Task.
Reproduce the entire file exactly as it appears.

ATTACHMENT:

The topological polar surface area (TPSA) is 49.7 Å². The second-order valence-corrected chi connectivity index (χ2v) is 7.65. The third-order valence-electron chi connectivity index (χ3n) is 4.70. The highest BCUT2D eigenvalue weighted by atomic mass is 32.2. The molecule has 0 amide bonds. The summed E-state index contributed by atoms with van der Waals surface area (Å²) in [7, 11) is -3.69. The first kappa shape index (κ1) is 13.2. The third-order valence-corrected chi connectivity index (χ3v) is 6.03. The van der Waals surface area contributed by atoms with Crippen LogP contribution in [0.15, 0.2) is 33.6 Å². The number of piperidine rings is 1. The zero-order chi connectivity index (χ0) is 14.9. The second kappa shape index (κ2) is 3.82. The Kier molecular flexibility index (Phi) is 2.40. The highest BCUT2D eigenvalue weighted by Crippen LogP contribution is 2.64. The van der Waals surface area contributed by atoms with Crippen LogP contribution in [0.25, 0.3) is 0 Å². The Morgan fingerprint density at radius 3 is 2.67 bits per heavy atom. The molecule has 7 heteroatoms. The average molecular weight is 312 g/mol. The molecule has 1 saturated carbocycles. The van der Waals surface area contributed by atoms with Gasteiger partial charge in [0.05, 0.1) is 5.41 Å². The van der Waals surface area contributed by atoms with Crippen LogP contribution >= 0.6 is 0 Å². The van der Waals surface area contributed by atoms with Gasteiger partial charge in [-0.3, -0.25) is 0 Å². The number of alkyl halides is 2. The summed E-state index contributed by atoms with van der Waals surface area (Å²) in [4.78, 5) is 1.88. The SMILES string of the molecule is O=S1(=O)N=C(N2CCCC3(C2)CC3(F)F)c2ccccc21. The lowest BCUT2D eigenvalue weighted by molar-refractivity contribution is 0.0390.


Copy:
The topological polar surface area (TPSA) is 49.7 Å². The second-order valence-corrected chi connectivity index (χ2v) is 7.65. The third-order valence-electron chi connectivity index (χ3n) is 4.70. The highest BCUT2D eigenvalue weighted by atomic mass is 32.2. The molecule has 0 amide bonds. The summed E-state index contributed by atoms with van der Waals surface area (Å²) in [7, 11) is -3.69. The first kappa shape index (κ1) is 13.2. The third-order valence-corrected chi connectivity index (χ3v) is 6.03. The van der Waals surface area contributed by atoms with Crippen LogP contribution in [0.15, 0.2) is 33.6 Å². The number of piperidine rings is 1. The zero-order chi connectivity index (χ0) is 14.9. The second kappa shape index (κ2) is 3.82. The Kier molecular flexibility index (Phi) is 2.40. The highest BCUT2D eigenvalue weighted by Crippen LogP contribution is 2.64. The van der Waals surface area contributed by atoms with Crippen LogP contribution in [0.25, 0.3) is 0 Å². The Morgan fingerprint density at radius 3 is 2.67 bits per heavy atom. The molecule has 7 heteroatoms. The average molecular weight is 312 g/mol. The molecule has 1 saturated carbocycles. The van der Waals surface area contributed by atoms with Gasteiger partial charge in [0.05, 0.1) is 5.41 Å². The van der Waals surface area contributed by atoms with Crippen LogP contribution >= 0.6 is 0 Å². The van der Waals surface area contributed by atoms with Gasteiger partial charge in [-0.3, -0.25) is 0 Å². The number of alkyl halides is 2. The summed E-state index contributed by atoms with van der Waals surface area (Å²) in [4.78, 5) is 1.88. The SMILES string of the molecule is O=S1(=O)N=C(N2CCCC3(C2)CC3(F)F)c2ccccc21. The lowest BCUT2D eigenvalue weighted by molar-refractivity contribution is 0.0390.